A failure of leadership

The volunteers involved with the latest push to reopen Mount Sima have good reason to be upset, following Whitehorse city council's rejection of their proposal to help reopen the hill this winter.

The volunteers involved with the latest push to reopen Mount Sima have good reason to be upset, following Whitehorse city council’s rejection of their proposal to help reopen the hill this winter.

The Friends of Sima did everything city council had asked of them – they demonstrated community support through a pledge drive and crafted a new plan for the hill that would boost revenue and cut costs – yet, in the end, councillors didn’t have the stomach to support the cause.

There is good reason for councillors to have balked at the proposal, too. Sadly, this was not simply a decision about whether to spend a trifling $7,500 – the additional cost of supporting the Friends of Sima request, versus simply mothballing the facility for the year.

To start, many councillors must worry about the risk of having the volunteers return at a later date to ask for more money. We all remember how this happened with the earlier crowd that operated the hill. Many taxpayers understandably feel snake-bitten.

There’s also a bigger concern. Fairly or not, Mount Sima has become a symbol of sorts for profligate spending of public dollars. Many angry residents oppose funding the hill, not on the basis of the merits of the latest plan, but simply out of principle. It’s surprising we haven’t yet seen bumper stickers around town with the phrase, “Don’t fund Sima’s ski bums with my tax dollars.”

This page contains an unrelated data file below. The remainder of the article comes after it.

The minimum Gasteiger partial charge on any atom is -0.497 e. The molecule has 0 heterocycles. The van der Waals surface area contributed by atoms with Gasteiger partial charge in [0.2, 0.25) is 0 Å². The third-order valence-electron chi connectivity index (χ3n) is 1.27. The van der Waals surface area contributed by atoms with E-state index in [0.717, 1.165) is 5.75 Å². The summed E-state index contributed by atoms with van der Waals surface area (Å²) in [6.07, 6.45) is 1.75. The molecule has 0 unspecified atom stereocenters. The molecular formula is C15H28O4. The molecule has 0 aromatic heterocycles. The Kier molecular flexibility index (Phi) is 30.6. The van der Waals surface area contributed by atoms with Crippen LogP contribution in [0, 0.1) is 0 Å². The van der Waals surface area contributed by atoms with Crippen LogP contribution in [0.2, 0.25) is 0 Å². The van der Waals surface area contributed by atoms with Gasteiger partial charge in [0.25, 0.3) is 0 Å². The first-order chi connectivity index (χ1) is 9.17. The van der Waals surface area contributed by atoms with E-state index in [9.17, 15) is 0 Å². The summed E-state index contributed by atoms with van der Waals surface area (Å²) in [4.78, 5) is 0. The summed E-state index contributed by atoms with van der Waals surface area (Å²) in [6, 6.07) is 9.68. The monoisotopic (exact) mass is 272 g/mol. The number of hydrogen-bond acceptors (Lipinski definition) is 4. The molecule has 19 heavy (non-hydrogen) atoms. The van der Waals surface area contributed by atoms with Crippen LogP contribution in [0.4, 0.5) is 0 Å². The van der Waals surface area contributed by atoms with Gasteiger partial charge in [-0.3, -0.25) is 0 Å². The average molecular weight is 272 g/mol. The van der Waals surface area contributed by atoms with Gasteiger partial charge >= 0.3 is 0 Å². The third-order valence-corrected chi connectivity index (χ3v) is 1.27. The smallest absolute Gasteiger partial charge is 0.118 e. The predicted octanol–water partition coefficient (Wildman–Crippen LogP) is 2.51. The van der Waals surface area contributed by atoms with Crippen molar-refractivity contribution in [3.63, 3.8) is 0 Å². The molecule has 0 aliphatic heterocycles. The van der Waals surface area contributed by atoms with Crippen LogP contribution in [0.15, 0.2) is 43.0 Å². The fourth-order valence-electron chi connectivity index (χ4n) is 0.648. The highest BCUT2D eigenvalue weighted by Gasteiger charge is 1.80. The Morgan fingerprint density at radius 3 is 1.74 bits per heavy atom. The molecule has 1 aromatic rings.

That’s why no politician on the municipal or territorial level is willing to show an ounce of leadership on this file. That’s why when city council faced the inconvenient realization that the Friends of Sima had actually accomplished what they had been asked, they responded by moving the goal posts and producing a whole new raft of objections.

This may all sound like good news for Sima’s naysayers. But they may be disappointed to learn that their real reason for being upset – the inexorable rise in municipal taxes – remains unchanged, even with the ski hill shuttered. At our current trajectory, property taxes will continue to rise next year, whether or not Sima is open.

What’s more, municipal taxes will continue to fund Sima’s operation – that money will simply go towards mothballing the operation, rather than keep it open. Many residents wish Sima wouldn’t suck up any more public funds. But that simply isn’t an option on the table, at least for this winter.

Once the current anger has simmered down, a few may even reflect on how a facility that cost $17 million in public funds to build is now sitting idle. That’s a strange thing for a crowd that probably imagines itself to be fiscally conservative to celebrate, isn’t it? Wouldn’t it be preferable to come up with a plan to ensure the community sees a return on this investment?

It’s similarly bizarre to hear people reject plans to reopen Sima on the grounds that they don’t care, because they don’t downhill ski. Guess what – the Canada Games Centre, curling club and cross-country ski club are all supported by public funds too. None of these facilities are necessary for the city to maintain – and if they were all expected to be wholly supported by their own user base, they may all have to close.

We should all be able to agree that would be a silly thing to do. Yes, municipal taxes would be cheaper. But the city would be a less attractive place to live. If you don’t like the new plan produced by the Friends of Sima, that’s fine. Let’s hear a credible alternative. At present, none are on offer.

It doesn’t help that some municipal politicians seem eager to throw gasoline on the fire, rather than help douse it. Nearly all the money sunk into Mount Sima flowed from Ottawa, rather than being raised by the municipal tax base, yet some councillors – we’re looking at you, Betty Irwin – are content to make it sound otherwise.

Having rejected the plan that they had asked for, you’d think it would be incumbent on Mayor Dan Curtis and his councillors to take the lead themselves. Not so. Instead, the mayor has called for auditors to pore over the books from previous years. If this exercise were really needed, rather than merely being a foot-dragging exercise, then the mayor should have proposed it before he sent volunteers on a wild-goose chase.